OLYMPIC NATIONAL PARK
This has become one of my favorite places to explore in the United States. There is such a wide variety of landscapes to see between beaches, rain-forests, waterfalls, and alpine hikes.
DAY 1 WEDNESDAY 03.11.2020
We had Thursday and Friday off, so we got stated on Wednesday by heading out to the campground to get the drive out of the way. There is some free dispersed camping on National Forest roads that was right along the way to what was going to be our first stop the next day, so we stayed there. The spot was on Quinault Ridge Road [47.348128, -123.906274].
I didn't get any pictures of the spot. It wasn't anything special but certainly worked for us. It was just a pull-off along the forest road.
DAY 2 THURSDAY 03.12.2020
The action began on Thursday. Here was our list of plans for the day...
Tree of Life
Tree of Life: This spot looks like it may not be here forever! A super unique site along Kalaloch Beach. Parking was free at the Kalaloch Beach Campground for day use.
Ruby Beach: An Olympic Peninsula classic. Such a scenic and moody beach that you need to include in your Olympic itinerary. Also, this spot has the best stone skipping area in the world (my opinion).
Hoh Rainforest: There are several hiking options here. We have done 2. The first one we did (on our previous visit 2 years ago) was Sol Duc Falls. This time, we hiked the Hall of Mosses (.8mi loop) and about 2.5 miles out along the Hoh River Trail.
Sol Duc Falls is a super scenic, foresty waterfall that I loved experiencing and photographing. It's a pretty short hike at 1.6mi RT and was fairly easy.
The Hall of Mosses is "world famous," per the park ranger at the entrance station. It was a good, flat, and easy hike that definitely showed off the foresty, mossy greens of the PNW.
The Hoh River Trail extends 17.3 miles to Glacier Meadows and is something I'd like to complete one day, but we just hiked out about 2.5 miles to the waterfall and back.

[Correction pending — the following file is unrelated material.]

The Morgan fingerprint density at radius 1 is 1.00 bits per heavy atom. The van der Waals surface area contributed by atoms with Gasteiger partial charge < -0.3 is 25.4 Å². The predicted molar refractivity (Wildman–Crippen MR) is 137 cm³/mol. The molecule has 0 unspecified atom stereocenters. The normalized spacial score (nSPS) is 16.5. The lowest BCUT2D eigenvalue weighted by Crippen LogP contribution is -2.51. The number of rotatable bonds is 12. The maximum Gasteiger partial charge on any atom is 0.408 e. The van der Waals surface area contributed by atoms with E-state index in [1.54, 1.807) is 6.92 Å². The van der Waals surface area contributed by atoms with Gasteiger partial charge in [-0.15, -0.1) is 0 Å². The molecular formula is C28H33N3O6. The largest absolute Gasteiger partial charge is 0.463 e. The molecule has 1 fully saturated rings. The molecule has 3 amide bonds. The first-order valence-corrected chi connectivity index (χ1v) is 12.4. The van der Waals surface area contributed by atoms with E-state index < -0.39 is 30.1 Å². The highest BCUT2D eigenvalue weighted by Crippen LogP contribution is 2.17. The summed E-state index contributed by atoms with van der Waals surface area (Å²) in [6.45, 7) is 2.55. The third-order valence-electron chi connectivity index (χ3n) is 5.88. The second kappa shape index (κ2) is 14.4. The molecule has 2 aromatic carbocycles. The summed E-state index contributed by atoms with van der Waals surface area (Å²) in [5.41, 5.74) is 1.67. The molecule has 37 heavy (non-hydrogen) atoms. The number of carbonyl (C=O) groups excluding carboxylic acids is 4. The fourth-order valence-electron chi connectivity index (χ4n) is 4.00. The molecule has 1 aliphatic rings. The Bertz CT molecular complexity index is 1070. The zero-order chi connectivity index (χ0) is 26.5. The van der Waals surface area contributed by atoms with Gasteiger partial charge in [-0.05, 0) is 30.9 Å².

Blue Lake Hike: This was our bigger hike of the day. This is a 4.4 mi out & back hike that ascends 1,050 feet. [Note: Per wta.org, as of 7/30/18, this trail has been closed due to wildfires. Check here for more up-to-date info cause I can't say when I'll get back to this post to update it myself :)] If you are able to do this hike, the climb was fairly gradual. This weekend in June that we did it, the trail was still very snowy. We came back just a month later with Leslie's family and the snow was gone! At certain angles, the lake looks a deep blue and the water is so clear. I would highly recommend this hike, however, it is definitely a challenge, so keep that in mind.
Washington Pass Overlook: Another very short trail (.25 mi loop), that provides an excellent couple of views. It's definitely worth it if you're trying to fit in as much as possible, as we usually do. There's a decent sized parking lot and a couple of picnic tables (by the parking area - no view) as well.
That was more than enough for one day! Even with all that, we were done by about 4pm and were ready to come back to the campground and relax for the evening.
On top of that, we actually didn't end up doing much the next day. For Sunday, we planned on the challenging Thornton Lakes & Trappers Peak hike that is a 10 mile RT hike with a 3000' elevation gain. It was on the way back toward Seattle from the campground. I slept pretty poorly and just wasn't feeling it so we bailed and did a short and easy 2 mile river walk loop before heading home!
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